An early morning rain today wreaked havoc in parts of Lagos. The rain which destroyed about 20 buildings at Sabo, Yaba area of Lagos State, Southwest Nigeria, also led to the collapse of some masts.
By Akin Kuponiyi & Ayodele Lawal
One of the masts fell on a car and another crushed a victim to death in Obalende. The dead victim was said to be a teacher at St. Gregory’s College, Obalende. The two occupants of the car escaped death.
Areas badly affected in the mainland include Herbert Macaulay Way, Oyadiran Estate, Sabo, Murtala Muhammed Way and parts of Oyingbo.
About 20 roof-tops were blown off including that of Silverbird Cinemas at Commercial Avenue, Yaba.
A mast reportedly fell on a Toyota car and a tricycle popularly known as ‘ Keke Marwa” was also crushed.
P.M.NEWS learnt that the mast that fell on the road caused a serious traffic gridlock around Herbert Macaulay Way, Murtala Muhammed Way, Sabo and parts of Yaba and Oyingbo.
A billboard fell on the police residential quarters in Adekunle area. A police officer, Supol Raheem Ganiyu told P.M.NEWS that he was already at work when his wife called him this morning and told him that a billboard had fallen on their home.
At the University of Lagos, the roof of Moremi Female Hostel was blown off by the storm that took the students by surprise.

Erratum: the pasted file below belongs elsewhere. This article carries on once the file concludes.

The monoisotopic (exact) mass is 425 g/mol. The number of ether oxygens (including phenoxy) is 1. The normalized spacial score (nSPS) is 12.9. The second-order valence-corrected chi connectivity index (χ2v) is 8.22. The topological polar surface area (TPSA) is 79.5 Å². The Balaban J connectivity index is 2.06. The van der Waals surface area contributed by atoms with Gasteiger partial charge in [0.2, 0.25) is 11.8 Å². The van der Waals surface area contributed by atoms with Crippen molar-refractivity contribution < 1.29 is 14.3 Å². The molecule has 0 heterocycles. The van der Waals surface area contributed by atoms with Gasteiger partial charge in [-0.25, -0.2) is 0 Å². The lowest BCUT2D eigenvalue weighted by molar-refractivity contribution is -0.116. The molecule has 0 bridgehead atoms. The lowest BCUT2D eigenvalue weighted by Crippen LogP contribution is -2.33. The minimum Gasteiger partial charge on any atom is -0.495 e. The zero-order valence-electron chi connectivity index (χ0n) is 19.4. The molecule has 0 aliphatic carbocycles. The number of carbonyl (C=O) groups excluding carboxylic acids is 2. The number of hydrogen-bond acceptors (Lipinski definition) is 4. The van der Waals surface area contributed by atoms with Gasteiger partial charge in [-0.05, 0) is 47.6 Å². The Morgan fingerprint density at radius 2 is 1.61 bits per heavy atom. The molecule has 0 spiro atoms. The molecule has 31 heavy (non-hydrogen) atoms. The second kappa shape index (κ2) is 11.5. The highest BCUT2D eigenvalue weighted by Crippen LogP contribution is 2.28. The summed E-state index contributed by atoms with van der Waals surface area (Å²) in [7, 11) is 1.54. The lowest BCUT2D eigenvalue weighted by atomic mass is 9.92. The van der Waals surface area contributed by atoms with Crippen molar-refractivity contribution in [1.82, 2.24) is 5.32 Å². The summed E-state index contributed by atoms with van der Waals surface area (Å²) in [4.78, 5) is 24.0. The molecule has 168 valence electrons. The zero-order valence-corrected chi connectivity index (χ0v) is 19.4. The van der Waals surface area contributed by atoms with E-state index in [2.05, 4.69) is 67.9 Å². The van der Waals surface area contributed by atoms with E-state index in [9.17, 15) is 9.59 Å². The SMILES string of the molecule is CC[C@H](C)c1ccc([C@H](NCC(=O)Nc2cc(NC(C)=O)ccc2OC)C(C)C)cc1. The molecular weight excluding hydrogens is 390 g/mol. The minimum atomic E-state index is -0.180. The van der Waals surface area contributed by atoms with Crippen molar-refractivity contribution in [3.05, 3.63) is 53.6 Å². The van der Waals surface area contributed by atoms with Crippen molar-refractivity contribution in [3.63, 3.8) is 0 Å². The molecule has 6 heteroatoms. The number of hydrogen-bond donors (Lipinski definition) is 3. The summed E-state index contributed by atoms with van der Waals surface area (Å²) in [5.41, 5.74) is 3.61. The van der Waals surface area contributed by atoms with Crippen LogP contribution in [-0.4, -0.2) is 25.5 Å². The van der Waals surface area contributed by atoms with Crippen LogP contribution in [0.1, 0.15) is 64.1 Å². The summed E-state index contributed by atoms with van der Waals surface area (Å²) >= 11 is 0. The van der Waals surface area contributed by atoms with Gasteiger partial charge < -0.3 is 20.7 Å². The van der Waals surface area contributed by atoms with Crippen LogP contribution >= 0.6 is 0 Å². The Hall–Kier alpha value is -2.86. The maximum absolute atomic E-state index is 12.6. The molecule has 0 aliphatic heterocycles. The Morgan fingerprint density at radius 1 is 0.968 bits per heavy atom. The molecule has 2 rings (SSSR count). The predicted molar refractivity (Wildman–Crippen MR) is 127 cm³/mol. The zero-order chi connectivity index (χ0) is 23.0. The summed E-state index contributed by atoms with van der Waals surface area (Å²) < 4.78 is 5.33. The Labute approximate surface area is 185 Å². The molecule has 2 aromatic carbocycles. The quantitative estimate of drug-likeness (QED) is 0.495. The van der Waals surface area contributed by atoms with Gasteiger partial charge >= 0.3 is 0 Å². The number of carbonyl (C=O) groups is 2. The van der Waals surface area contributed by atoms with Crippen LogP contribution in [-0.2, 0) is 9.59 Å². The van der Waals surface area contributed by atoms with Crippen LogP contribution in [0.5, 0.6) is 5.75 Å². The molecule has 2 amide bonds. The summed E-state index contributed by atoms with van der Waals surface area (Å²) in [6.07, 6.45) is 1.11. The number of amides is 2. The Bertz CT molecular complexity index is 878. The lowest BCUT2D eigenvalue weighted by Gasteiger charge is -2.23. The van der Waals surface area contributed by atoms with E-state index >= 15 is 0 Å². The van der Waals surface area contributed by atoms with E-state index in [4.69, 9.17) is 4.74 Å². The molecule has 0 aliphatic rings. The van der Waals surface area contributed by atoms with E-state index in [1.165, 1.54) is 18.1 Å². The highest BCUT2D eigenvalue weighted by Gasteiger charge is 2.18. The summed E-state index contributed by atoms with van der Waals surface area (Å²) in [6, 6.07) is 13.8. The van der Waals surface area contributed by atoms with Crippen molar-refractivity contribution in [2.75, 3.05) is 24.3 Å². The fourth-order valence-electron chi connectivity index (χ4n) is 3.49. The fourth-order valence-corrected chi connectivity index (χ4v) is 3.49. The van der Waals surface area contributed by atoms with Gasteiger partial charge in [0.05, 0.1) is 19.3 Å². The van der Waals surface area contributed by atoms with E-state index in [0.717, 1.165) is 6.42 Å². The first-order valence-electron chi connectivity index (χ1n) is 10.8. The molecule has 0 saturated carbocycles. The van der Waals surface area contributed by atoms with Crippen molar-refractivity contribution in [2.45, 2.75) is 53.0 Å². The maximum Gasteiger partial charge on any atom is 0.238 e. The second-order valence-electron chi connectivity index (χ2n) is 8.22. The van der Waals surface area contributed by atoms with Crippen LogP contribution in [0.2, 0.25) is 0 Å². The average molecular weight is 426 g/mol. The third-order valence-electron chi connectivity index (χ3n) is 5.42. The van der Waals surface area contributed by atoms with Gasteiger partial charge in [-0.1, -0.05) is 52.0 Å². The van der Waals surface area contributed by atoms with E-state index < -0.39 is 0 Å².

It was wailing and weeping at Ago-Okota area of Isolo, Lagos as the storm rendered many residents homeless.
The storm also hit Lawanson, Ogunlana Drive, Obalende and Ikoyi areas of Lagos.
At Ali Dada Street, electric poles fell on some houses, while at Ogunlana Drive in Surulere, some telecom masts fell and destroyed some houses.
Oyinkan Abayomi Street, Ikoyi was blocked by trees that fell on the road, making it impassable.
Some buildings also collapsed under the impact of flooding occasioned by the rain.
Meanwhile, some metereological experts told P.M.NEWS today that the rain was the beginning of more to come this year.
Residents of Lagos and Ogun states had earlier been advised to brace up for heavy rains this year by ensuring that the drainage channels around them were not blocked by refuse in order to reduce the risk of flooding in the areas.
The Associated Press reporter in Lagos reported that winds from the storm reached about 74 miles (120 kilometers) an hour, the threshold for hurricane wind speeds, said Mary Iso, the meteorological manager of Lagos’ Murtala Muhammed International Airport. Further inland, winds reached up to 40 miles (about 65 kilometers) an hour, she said.
About two-thirds of an inch (about 1.7 centimeters) of water fell during the storm, which lasted about 15 minutes, Iso said.
The Nigerian Meteorological Agency had previously issued warnings about the possibility of a storm coming through as the seasons begin to change in the nation, Iso said. Nigeria remains gripped by Harmattan winds, which carry sand from the Sahara Desert over Africa’s most populous nation. The country’s rainy season typically begins in several weeks.
“Within a transitional period like this, we normally have erratic weather,” Iso told The Associated Press.